What are cataracts and what are methods used to treat them?

Cataracts are very pervasive, and are responsible for about 50% of world blindness. But what exactly are cataracts and how can they be treated? A cataract is a clouding of the lens of the eye that obstructs the passage of light. Cataracts often go undiagnosed for many years, and that’s the reason why they can lead to blindness.

Understanding Cataracts

The eye’s lens is responsible for focusing light to the back of the eye. The lens is normally clear, so that when light passes through it the images are well-defined. However, should the lens become opaque or cloudy, (which happens in the case of a cataract), then the images will appear blurry and indistinct.

Because the lens of the eye is located behind the iris, cataracts are not easily seen. Also, since cataracts develop gradually and do not cause any pain, the condition can go undetected for years. This is the reason why yearly eye exams are recommended, especially for those over the age of 45. While cataracts are more prevalent among the older population, there are also cases of pediatric cataracts.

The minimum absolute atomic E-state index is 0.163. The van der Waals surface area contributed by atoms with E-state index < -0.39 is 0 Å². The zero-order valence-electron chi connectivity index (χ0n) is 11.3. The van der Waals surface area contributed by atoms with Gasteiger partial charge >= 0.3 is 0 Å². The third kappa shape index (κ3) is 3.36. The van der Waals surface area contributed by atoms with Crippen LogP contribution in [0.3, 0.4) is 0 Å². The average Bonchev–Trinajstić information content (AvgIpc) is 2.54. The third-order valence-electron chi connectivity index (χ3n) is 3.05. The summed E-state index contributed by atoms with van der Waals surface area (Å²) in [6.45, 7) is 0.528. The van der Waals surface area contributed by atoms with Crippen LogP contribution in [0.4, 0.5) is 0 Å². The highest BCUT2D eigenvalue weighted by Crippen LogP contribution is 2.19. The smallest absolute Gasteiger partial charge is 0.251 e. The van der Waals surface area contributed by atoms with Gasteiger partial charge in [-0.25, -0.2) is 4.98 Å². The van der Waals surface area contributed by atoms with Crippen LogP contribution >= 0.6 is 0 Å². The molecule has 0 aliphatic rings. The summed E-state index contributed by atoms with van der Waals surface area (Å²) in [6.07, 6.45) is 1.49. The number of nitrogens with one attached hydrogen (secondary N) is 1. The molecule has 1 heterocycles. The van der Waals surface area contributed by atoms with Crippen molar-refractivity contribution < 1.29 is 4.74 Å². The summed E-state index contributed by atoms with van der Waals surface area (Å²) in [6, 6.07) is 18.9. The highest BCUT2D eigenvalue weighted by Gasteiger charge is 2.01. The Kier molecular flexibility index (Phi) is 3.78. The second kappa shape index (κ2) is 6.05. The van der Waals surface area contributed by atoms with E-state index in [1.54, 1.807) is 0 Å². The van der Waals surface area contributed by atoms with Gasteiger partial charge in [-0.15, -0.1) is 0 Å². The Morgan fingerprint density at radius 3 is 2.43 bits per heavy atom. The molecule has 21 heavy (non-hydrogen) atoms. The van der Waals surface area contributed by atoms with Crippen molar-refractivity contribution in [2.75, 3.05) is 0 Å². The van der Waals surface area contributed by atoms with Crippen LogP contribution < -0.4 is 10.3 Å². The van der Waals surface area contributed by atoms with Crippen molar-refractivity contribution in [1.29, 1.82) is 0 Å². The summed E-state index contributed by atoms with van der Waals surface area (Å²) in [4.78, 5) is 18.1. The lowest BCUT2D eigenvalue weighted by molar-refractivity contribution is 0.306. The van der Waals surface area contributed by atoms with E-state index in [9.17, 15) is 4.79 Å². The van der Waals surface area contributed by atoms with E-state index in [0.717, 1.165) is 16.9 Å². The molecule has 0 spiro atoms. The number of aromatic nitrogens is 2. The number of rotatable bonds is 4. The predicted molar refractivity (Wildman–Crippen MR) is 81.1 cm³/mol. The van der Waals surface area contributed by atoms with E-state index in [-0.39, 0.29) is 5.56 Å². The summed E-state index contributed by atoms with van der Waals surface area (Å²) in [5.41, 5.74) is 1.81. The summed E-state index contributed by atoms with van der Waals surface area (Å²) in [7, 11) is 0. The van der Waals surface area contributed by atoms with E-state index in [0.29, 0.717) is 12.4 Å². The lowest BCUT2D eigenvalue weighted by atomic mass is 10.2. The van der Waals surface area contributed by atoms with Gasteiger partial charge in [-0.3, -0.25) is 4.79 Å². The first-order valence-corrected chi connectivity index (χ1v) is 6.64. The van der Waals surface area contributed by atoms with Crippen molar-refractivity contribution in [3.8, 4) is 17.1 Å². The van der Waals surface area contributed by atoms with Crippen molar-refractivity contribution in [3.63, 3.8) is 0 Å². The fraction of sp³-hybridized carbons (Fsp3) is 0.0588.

Cataracts are the result of changes in the protein structure of the eye, which often changes as we age. The lens is composed of transparent proteins that are tightly packed together. However, aging can lead to changes in the precise formation of these proteins, in some cases they clump together, and when this happens the lens become cloudy.


Early detection is critical for cataract treatment. Mild forms of the disease can be treated with new prescription eyeglasses. However, in severe cases, cataract extraction surgery may be necessary since new eyeglasses will not improve vision. This procedure is referred to as lens replacement surgery.

If you reside in Florida and need more information on regarding cataracts, or want to know more about your treatment options, then you can contact the Center for Ophthalmology and Laser Surgery. Schedule an eye exam with Dr. Michael Loeffler, a top Lighthouse Point Ophthalmologist (954) 786-5353

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